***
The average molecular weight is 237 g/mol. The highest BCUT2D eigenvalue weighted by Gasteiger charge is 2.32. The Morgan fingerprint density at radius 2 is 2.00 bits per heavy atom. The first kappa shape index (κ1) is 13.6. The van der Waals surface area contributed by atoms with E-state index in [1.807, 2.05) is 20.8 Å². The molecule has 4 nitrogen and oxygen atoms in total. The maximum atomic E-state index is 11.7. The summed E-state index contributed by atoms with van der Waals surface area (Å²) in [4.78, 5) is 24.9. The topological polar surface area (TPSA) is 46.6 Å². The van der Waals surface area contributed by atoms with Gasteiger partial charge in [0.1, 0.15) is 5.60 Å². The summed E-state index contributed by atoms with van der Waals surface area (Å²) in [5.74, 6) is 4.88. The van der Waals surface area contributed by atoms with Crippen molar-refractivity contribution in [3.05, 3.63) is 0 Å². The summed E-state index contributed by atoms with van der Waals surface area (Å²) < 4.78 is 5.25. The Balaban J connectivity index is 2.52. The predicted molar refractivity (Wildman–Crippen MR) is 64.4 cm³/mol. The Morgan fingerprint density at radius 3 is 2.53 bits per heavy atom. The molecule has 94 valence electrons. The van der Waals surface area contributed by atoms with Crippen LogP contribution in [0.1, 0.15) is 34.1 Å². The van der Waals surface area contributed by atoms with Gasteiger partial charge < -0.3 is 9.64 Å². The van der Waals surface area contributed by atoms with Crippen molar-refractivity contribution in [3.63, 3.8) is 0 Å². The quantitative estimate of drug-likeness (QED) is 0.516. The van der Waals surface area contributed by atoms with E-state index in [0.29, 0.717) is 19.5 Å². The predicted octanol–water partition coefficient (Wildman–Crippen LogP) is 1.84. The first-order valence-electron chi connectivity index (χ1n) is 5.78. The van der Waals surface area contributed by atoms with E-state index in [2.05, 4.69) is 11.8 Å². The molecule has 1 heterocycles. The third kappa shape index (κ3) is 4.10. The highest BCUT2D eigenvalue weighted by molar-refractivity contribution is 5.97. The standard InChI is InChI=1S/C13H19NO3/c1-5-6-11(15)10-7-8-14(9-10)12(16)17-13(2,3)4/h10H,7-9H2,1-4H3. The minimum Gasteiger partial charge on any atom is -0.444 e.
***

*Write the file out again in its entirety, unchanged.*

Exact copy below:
The average molecular weight is 237 g/mol. The highest BCUT2D eigenvalue weighted by Gasteiger charge is 2.32. The Morgan fingerprint density at radius 2 is 2.00 bits per heavy atom. The first kappa shape index (κ1) is 13.6. The van der Waals surface area contributed by atoms with E-state index in [1.807, 2.05) is 20.8 Å². The molecule has 4 nitrogen and oxygen atoms in total. The maximum atomic E-state index is 11.7. The summed E-state index contributed by atoms with van der Waals surface area (Å²) in [4.78, 5) is 24.9. The topological polar surface area (TPSA) is 46.6 Å². The van der Waals surface area contributed by atoms with Gasteiger partial charge in [0.1, 0.15) is 5.60 Å². The summed E-state index contributed by atoms with van der Waals surface area (Å²) in [5.74, 6) is 4.88. The van der Waals surface area contributed by atoms with Crippen molar-refractivity contribution in [3.05, 3.63) is 0 Å². The summed E-state index contributed by atoms with van der Waals surface area (Å²) < 4.78 is 5.25. The Balaban J connectivity index is 2.52. The predicted molar refractivity (Wildman–Crippen MR) is 64.4 cm³/mol. The Morgan fingerprint density at radius 3 is 2.53 bits per heavy atom. The molecule has 94 valence electrons. The van der Waals surface area contributed by atoms with Crippen LogP contribution in [0.1, 0.15) is 34.1 Å². The van der Waals surface area contributed by atoms with Gasteiger partial charge < -0.3 is 9.64 Å². The van der Waals surface area contributed by atoms with Crippen molar-refractivity contribution in [3.63, 3.8) is 0 Å². The quantitative estimate of drug-likeness (QED) is 0.516. The van der Waals surface area contributed by atoms with E-state index in [0.29, 0.717) is 19.5 Å². The predicted octanol–water partition coefficient (Wildman–Crippen LogP) is 1.84. The first-order valence-electron chi connectivity index (χ1n) is 5.78. The van der Waals surface area contributed by atoms with E-state index in [2.05, 4.69) is 11.8 Å². The molecule has 1 heterocycles. The third kappa shape index (κ3) is 4.10. The highest BCUT2D eigenvalue weighted by molar-refractivity contribution is 5.97. The standard InChI is InChI=1S/C13H19NO3/c1-5-6-11(15)10-7-8-14(9-10)12(16)17-13(2,3)4/h10H,7-9H2,1-4H3. The minimum Gasteiger partial charge on any atom is -0.444 e.